By Dirk Zeller
Based on your qualifying efforts, determine the likelihood that your prospect will convert into a good client for your business by conducting a “DNA” analysis. This involves measuring the prospect’s level of desire, need to take action, and ability and authority to make a purchase or selling decision.
D for desire
Desire or motivation is the strongest indicator of a successful business outcome. A prospect’s burning desire can overcome all other deficiencies, including a lack of financial capacity or purchase ability.
The summer before my junior year of college, I painted houses to earn money for my tuition, books, and room and board. When I started work on the last house of the summer, I learned that the owner was selling a 1976 BMW 2002. I wanted that car, even though buying it would take all my summer earnings and college savings. My parents tried to counsel me away from this foolish idea. My ability to buy was limited due to money, but my desire was greater than my lack of ability. I ended up borrowing the money for the car and still covered my college costs. This creative ingenuity didn’t please my parents at all. Looking back, it wasn’t one of the smarter decisions I have made in the last 25 years. But, it did teach me a lesson about the power of desire or motivation to compensate for all other shortcomings.
Let me give you one caution: Desire is not the same as interest. Anyone can have interest. Interest doesn’t reflect intent, and it doesn’t indicate a high probability of action. If a prospect says, “I have an interest in selling,” probe deeper to see if there is real desire to sell, or just interest.
I have found that many “interested” shoppers are looking for something that doesn’t exist. Truly, I’ve heard interested prospects say, basically, “If you can get me $50,000 above market value for my house, and you can find one I can buy at $75,000 below market value, I’ll list my home with you.”
Get real! The truth is, if I could find a property for $75,000 below market, I wouldn’t sell it to him; I’d buy it myself, and so should you.
N for need
A need is a specific and identifiable problem that your service can help a prospect overcome. Many prospects’ needs stem from lifestyle changes that prompt environment changes. A family expecting another child needs a larger home. Empty nesters tired of yard work and home upkeep want to move to a maintenance-free condo. A divorce requires one household to become two households, forcing a home sale and several purchases in the aftermath. The need to buy or sell based on environmental changes such as these prompts the majority of real estate transactions each year.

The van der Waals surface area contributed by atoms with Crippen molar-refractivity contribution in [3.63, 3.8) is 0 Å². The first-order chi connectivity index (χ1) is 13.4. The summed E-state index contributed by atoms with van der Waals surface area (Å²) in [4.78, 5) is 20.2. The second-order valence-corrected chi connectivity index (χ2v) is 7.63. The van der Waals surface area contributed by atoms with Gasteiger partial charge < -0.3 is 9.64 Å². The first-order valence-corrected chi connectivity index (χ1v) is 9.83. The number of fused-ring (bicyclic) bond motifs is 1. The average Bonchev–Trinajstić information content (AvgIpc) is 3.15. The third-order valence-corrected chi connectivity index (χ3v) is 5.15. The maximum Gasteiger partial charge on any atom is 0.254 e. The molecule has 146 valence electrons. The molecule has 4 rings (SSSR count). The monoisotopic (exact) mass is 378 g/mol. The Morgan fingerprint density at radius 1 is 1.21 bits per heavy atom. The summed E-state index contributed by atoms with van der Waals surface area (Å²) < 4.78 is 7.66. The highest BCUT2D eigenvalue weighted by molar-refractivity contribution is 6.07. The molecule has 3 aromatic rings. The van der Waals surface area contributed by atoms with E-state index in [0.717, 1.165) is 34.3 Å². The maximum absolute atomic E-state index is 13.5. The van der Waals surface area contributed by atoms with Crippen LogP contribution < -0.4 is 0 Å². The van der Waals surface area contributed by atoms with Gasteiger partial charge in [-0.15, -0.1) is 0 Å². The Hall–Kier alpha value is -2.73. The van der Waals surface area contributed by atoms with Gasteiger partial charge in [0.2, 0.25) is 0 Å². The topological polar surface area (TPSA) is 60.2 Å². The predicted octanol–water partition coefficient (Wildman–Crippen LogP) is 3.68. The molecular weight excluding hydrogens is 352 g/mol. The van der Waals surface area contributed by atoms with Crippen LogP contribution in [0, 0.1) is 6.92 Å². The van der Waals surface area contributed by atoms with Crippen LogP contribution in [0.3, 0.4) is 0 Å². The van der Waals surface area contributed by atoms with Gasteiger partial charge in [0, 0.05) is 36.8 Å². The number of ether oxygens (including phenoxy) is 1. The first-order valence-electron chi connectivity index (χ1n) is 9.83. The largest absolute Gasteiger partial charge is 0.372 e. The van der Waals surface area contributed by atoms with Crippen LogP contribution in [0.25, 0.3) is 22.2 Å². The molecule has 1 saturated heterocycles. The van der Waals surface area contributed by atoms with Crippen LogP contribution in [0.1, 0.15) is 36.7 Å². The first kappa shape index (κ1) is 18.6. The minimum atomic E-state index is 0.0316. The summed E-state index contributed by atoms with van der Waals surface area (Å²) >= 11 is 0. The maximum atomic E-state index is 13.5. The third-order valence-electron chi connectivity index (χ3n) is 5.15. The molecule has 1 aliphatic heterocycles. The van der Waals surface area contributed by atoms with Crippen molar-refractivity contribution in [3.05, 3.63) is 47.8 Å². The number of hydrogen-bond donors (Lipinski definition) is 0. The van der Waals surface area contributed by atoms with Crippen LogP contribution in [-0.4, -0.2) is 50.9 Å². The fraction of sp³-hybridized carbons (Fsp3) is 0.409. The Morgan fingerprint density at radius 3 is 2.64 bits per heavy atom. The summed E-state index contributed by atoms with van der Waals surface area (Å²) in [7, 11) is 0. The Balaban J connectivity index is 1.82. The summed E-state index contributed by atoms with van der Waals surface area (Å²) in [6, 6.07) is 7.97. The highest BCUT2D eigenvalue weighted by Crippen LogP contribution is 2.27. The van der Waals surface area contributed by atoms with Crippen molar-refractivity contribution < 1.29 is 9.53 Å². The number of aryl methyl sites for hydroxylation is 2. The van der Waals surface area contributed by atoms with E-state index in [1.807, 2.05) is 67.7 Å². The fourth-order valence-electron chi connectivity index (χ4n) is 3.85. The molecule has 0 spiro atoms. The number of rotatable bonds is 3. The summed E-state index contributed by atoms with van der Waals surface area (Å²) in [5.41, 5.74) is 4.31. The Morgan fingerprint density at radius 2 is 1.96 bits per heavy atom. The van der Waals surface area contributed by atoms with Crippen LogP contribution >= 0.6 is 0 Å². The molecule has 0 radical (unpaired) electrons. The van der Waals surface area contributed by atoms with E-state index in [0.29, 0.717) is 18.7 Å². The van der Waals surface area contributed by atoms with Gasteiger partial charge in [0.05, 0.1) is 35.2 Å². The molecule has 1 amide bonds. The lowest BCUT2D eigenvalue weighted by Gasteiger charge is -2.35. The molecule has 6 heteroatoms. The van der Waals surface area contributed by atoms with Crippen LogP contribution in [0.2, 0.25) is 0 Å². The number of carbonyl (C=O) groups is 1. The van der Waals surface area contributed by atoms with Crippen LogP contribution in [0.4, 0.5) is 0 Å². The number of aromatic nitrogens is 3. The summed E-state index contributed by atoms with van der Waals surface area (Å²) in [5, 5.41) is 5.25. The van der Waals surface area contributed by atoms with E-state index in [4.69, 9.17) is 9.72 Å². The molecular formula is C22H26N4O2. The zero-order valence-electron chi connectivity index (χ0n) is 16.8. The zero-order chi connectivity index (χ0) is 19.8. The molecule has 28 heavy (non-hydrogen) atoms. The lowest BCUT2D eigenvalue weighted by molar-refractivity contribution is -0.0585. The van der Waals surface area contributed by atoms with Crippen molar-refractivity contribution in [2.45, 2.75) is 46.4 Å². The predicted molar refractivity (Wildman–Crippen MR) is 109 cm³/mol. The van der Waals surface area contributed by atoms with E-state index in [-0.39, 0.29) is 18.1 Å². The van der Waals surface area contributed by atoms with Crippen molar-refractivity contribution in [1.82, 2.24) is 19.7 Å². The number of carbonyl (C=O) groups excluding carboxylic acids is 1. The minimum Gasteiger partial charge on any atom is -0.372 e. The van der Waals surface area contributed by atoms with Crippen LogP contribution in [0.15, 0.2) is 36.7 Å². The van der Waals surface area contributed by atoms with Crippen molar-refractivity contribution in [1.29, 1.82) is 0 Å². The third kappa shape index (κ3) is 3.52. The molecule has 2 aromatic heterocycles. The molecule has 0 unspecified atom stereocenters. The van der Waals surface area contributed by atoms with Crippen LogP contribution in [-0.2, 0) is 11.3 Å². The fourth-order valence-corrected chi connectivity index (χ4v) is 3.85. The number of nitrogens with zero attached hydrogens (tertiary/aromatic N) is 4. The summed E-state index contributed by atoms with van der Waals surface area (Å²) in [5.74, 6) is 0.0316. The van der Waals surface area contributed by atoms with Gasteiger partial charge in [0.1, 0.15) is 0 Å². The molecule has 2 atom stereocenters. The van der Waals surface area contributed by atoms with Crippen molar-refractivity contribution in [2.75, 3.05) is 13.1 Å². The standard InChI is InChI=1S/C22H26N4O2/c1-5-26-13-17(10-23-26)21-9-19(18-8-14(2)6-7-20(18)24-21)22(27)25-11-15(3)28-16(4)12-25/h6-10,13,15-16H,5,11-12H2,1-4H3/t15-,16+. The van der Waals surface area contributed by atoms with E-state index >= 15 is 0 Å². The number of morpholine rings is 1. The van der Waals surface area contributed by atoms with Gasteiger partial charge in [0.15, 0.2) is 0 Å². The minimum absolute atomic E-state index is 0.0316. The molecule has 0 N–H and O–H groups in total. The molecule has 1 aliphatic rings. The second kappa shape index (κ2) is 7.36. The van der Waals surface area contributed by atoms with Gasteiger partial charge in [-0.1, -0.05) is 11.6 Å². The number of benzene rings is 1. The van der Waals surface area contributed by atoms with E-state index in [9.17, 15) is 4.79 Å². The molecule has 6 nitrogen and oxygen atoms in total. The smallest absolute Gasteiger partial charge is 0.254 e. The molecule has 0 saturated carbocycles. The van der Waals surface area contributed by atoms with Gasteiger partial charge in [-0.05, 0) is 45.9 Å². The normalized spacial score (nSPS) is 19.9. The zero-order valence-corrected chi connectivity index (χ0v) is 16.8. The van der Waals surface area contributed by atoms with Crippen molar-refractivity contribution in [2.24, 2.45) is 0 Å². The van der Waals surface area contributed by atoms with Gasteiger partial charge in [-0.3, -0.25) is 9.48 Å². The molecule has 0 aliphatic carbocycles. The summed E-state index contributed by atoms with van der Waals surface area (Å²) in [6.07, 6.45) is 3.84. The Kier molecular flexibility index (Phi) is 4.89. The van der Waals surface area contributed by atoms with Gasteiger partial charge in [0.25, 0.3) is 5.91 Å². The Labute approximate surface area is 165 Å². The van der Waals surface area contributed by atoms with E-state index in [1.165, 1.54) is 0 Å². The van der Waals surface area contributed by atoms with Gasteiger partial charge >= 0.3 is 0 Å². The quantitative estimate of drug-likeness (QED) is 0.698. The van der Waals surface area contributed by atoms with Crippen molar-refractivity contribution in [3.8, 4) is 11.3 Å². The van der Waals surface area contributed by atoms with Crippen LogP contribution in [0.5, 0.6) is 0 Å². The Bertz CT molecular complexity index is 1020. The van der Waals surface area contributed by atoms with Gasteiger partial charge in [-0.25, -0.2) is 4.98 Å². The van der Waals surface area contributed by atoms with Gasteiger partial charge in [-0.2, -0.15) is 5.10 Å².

One of the reasons I worked expired listings was because the owners’ levels of need were so apparent. After sitting with an unsold home for months or longer, the sellers’ need to find an agent who could solve the problems were pretty clear. My job was merely to convince them that, by working with me, their problems would be solved; that I would deliver a different and positive outcome.
A for ability and authority
Clients need both ability and authority to conduct a real estate transaction. Ability relates to the financial capacity of your prospects. Do they have the financial wherewithal to sell their current homes and buy the homes of their dreams? Do they have enough equity in their current homes? If not, can they borrow a larger sum to buy the homes they want, or do they have access to additional funds to achieve their goals?
Authority means the prospect has the power to make the decision, to say “yes” or “no” to the deal. Find out: Are you working with the ultimate decision-maker or decision-makers, or is someone else also involved? Will the prospects decide autonomously, or will they seek the guidance or advice of others as they make their decisions?
I think agents make a huge mistake when they make listing presentations without both spouses or significant others in attendance. Whether or not both names are on the title matters little. In our family, we own properties that show only my wife’s name on the title, and others that show only mine. This is purely an estate-planning move on our part. If we decided to sell, I guarantee that our input would be equal in decisions about pricing and who should represent our interest in the sale.
By using this DNA analysis of measuring one’s level of desire, needs, and ability and authority, you will have an accurate basis for determining the probability of your prospect converting to a good client for your business.
Dirk Zeller is an agent, investor, and president and CEO of Real Estate Champions. For more information, visit Realestatechampions.com.